Pony Up to This Blake Street Pub for Fun Food and Drinks
By Dionne Roberts
Pony Up is a hip new bar on Blake Street in Denver that brings a posh yet unpretentious option to the Ballpark neighborhood near Coors Field. And, it’s built for both comfort and speed.
Co-owners Angela Neri and Sheamus Feeley have an impressive grasp of what’s trending in the food and beverage industries, and they stay involved in cooking, managing and serving. They have launched multiple past projects in Colorado and across the country.
However, this is the first establishment under the Sheamus Feeley Hospitality Group umbrella, where they combine their knowledge, appreciation and experience. Pony Up is contemporary and chic while still down-to-earth, with eye-catching cocktails, a French dip-focused menu and good times around the shuffleboard tables.
“It’s an extremely fun, energetic industry and neighborhood bar,” says Neri. “We care more that we get a drink in your hand fast and have an amazing staff that is going to be extremely kind. You’re going to feel like you’re walking into your bar.”
And it really is all about the bar, which Neri rightfully calls “the showcase piece.” The elongated, sleek stick winds down the deep, inset building, generously peppered with stools bathed in halo lighting from the glowing orb fixtures suspended above. A well-lit, impressively organized back bar secures steps and handles for the bartenders to climb up and down efficiently, accessing a broad collection of local and exotic craft spirits.
The drinks pay homage to tried-and-true libations from the past, while also incorporating delicate twists, such as the Brown Butter Old Fashioned with added sweet and smoky notes, or a Paloma made with Peychaud’s Bitters for an unexpected nuance.
Pony Up appeals directly to neighborhood folks with great deals on $10 beer-and-shot specials that include: W.L. Weller Bourbon and a Stone IPA, Mezcal Unión and a Tecate or Fernet Branca (the bartender’s handshake) and a Montucky Cold Snack.
Tropical drinks with colorful, oversized garnishes and special “Tiki Nights” also invite a sense of whimsy and mod onto the menu and the calendar, vastly distinguishing them from the casual beer bars nearby.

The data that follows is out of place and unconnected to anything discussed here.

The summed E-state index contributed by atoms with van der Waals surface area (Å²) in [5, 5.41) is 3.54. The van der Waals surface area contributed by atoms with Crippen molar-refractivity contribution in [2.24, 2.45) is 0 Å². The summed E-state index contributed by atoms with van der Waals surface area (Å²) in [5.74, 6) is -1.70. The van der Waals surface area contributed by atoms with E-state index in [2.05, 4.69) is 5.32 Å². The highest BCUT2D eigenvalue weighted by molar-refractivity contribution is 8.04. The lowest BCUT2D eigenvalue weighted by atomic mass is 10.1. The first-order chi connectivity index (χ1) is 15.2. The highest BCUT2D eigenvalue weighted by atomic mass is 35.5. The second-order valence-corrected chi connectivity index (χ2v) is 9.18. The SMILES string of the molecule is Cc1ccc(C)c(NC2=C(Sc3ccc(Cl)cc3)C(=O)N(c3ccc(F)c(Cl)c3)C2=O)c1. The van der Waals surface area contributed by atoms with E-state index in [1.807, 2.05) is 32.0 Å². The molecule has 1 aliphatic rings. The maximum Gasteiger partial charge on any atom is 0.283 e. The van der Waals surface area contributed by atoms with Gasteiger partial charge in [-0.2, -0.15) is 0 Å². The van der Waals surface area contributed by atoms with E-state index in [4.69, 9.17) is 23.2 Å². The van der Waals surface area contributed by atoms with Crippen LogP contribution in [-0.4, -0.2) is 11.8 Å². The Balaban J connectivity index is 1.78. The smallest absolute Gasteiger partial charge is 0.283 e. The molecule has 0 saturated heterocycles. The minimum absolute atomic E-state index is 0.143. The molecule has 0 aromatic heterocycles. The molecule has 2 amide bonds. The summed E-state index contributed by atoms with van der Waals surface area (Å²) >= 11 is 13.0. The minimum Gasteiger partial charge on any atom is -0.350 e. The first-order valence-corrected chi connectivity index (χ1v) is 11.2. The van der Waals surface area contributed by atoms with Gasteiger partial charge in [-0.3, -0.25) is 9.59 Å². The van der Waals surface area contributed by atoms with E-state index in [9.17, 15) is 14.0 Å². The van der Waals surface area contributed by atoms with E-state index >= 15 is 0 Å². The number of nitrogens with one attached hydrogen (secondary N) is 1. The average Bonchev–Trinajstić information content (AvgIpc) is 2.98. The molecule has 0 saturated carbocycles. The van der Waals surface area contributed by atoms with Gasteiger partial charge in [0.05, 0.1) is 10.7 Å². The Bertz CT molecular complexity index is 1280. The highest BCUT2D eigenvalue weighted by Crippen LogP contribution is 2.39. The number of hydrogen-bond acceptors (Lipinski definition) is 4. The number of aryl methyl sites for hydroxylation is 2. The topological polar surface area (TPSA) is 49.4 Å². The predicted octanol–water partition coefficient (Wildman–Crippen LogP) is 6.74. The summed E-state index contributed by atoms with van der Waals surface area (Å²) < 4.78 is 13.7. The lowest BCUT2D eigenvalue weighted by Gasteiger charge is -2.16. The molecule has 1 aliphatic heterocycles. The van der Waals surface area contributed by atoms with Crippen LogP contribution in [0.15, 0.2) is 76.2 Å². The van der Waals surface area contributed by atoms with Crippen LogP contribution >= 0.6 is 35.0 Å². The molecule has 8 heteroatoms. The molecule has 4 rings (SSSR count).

“When you do a classic cocktail program, tiki is always going to be there,” says Neri. “We like to do events for Colorado because there’s not a lot of tiki and it’s kind of a fun way to escape to go on vacation.”
Other escapes include an oversized painting of Neri’s French bulldog, Louis, dressed up as King Louis XIV by Denver muralist Patrick Kane McGregor; sought-after Japanese fried chicken that Feeley says “every chef in town comes in and orders;” regional shoutouts on the classic cocktail menu; and playful French dip sandwiches such as The Frenchie, The Saigon and The Alameda Street Classic.
“It all flows together,” says Neri.
Feeley said he chose to highlight the “easy-to-eat” juicy handhelds because they evoke trips he would take with his dad in Southern California to eat at Phillipe The Original, which claims to have invented the now-famous sandwiches more than a century ago.
“Being downtown, we wanted to do something approachable but not pedestrian,” says Feeley. “We just wanted to differentiate ourselves and offer something cool and unique.”
Although a sammy-based menu sounds somewhat simplistic, the orchestration of slow-cooked proteins, accompanied by an assortment of complimentary broths and freshly baked buns from Hinman’s Bakery in Denver, fortifies a satiating, unexpected and contemplative presentation of bar food.
“There’s no one that specializes in French dips and is doing variations on it,” says Feeley. “We wanted to play with nostalgia, make it delicious, make it approachable.”
The feel-good vibes radiate most literally through the bold, neon sign that jumps off the wall and has appropriately become Pony Up’s slogan: “Thank you for a real good time,” borrowed from the Grateful Dead track “Loose Lucy.”
“People recognize it instantly and connect with it,” says Neri. “The younger clientele thinks it’s extremely fun.”
Neri and Feeley urge patrons to find a saddle stool below the alluring, bright text to snap photos, relive pieces of history and new places through thoughtful cocktails. He hopes that guests can simply “capture the moment” and unwind within the inviting and eclectic retreat.
“We just want to drive as much value as possible for people in the city and in the industry,” says Feeley. “Create a place where everyone would feel comfortable and not take ourselves too seriously.”
Dionne Roberts is the editor of the Rocky Mountain Food Report, rockymountainfoodreport.com